It was a slow news day and I was almost tempted to write about Anna Nicole Smith, but between your interviews with Kris Berg, Annette Haddad and Tina Wood and your other comments and interviews here and there, we’ve got material for days.
Being Redfin’s natural antagonist is often a difficult job but I’ve never been one to shirk responsibility, and I’m not about to start now.
Matt Goyer, a Redfin employee and blogger defends Redfin’s position of not having 8000 transactions for Redfin yet. According to the MLS figures for the Pacific Northwest, they’ve had 235 transactions in the State of Washington in 2006 (the LA Times cites 242). The average sales price between the single-family homes and the condo’s was about $475K, so you can do the math.
Every Redfin employee I’ve met has been smart, nice and utterly professional. However, none of them appear to have had great experience as real estate agents. Several have even blogged about their lack of success in real estate sales (which is why I guess they went to Redfin to begin with.) Several agents had just received their licenses in the past year, with no real estate sales experience prior to their Redfin jobs. Nothing wrong with that, but it’s interesting….
One of the problems I have with Redfin is their continual commoditization of the bad-boy stance, their claim of being the outsider, the renegade ready to fight against The Man, ready to defend their clients against the Real Estate Industrial Complex, when in reality the business is made up of hundreds of thousands of individuals. There’s no cartel. There are thousands of little real estate offices all across the U.S., with 100′s of MLS’s, each with their own rules. Redfin has co-opted the power of dissent by appropriating the language and symbolism of non-conformist youth and tech/geek culture. By inserting themselves into the real estate equation, they place themselves in the role of counter-culture hero and the consumer into the role of rebel against the Real Estate Machine.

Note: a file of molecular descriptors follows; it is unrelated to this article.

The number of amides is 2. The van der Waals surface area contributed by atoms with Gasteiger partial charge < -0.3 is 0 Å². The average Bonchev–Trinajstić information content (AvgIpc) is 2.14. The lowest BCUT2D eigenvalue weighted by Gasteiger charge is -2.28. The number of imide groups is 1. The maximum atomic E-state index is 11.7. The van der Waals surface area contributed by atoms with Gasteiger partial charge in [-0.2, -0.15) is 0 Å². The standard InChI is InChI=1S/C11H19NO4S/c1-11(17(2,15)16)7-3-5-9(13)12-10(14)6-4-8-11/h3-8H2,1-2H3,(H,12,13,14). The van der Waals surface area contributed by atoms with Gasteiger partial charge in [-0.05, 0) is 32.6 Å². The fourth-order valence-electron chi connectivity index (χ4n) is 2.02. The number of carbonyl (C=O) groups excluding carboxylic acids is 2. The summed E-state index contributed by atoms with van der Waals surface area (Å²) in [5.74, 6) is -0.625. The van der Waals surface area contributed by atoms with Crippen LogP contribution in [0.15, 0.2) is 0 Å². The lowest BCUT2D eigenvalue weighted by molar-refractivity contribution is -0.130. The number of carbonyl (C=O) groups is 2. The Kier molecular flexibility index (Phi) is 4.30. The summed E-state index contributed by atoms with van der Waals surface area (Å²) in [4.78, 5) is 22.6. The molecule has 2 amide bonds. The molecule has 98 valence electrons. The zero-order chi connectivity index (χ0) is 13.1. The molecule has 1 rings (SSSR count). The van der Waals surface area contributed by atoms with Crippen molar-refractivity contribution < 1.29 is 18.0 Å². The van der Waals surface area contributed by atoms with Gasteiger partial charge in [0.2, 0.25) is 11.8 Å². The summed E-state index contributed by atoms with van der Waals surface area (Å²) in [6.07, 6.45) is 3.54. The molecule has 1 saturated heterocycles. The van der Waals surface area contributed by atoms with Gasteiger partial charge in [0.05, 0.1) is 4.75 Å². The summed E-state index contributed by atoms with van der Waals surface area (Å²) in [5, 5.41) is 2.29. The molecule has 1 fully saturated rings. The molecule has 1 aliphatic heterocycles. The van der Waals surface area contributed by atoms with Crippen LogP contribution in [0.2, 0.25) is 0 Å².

It’s an exciting visual, but it’s also a fabrication concocted as a brand just as much as Microsoft, Starbucks or McDonalds is.
Kelman seems like a nice guy, and I bet he’s a blast at parties, but in his enthusiasm for his business model and his role as the Rebel CEO, he omits the truth about his business model, which is that it is non-profitable. It just costs too much to help buyers buy and sellers to sell homes. His interviews, taken as a whole, imply (and sometimes just come right out and say) that traditional full-service agents overcharge for their services.
It costs MORE than $2000.00 (their listing fee) to sell a house. Even if the house sells in 1 day, there are overhead costs, office space, administrative support, infrastructure, both real and virtual, website development and support, basic signage, keyboxes, advertising, etc…. It may have taken a particular real estate agency years to develop a brand. It took years to develop an MLS and it takes constant maintenance to keep it up-and-running. These are all real costs for the agency. If the seller doesn’t want to participate in paying for these costs, then they should definitely go to the venture-capital-subsidized Redfin, at least until they run out of money. After that, they could probably go to another discount (no brand name) broker or try FSBO.
Brian Brady had an excellent article Is Your Broker Profitable?- Traditional Brokerage laying out, at least for him, the costs to do business. This is probably closer to the truth than what Redfin is espousing, refunding 66% of the commission to the buyer (unless you work for Microsoft, then the buyer gets a whopping 75% back.)
When a standard Errors & Omissions Insurance policy has a $5000.00 deductible, it doesn’t make sense to collect less than that in a real estate transaction.
Redfin fuels the birth of the rebel consumer and the rise of the techno geek as it attempts to co-opt and capitalize on “alternative culture” v.s. the established real estate business. Kelman’s stance as a rebel who takes pride in this revolutionary, “out of the box” thinking — while hoping to extract hefty profits at some point in the future — rings hollow and untrue.
It’s branding, product placement, posturing and public relations.
Traditional real estate is PC. Redfin is Apple.
Kris Berg called this the Flinstones v.s. The Jetsons. Redfin, by pandering and selling to Rebel Consumer who demonstrates his nonconformity by his purchasing habits, ensure themselves a clientele by feeding this kind of buyer/seller’s need to be seen as an outsider smashing convention, and Redfin is there helping to feed this delusion funded by a dwindling $8M in venture capital.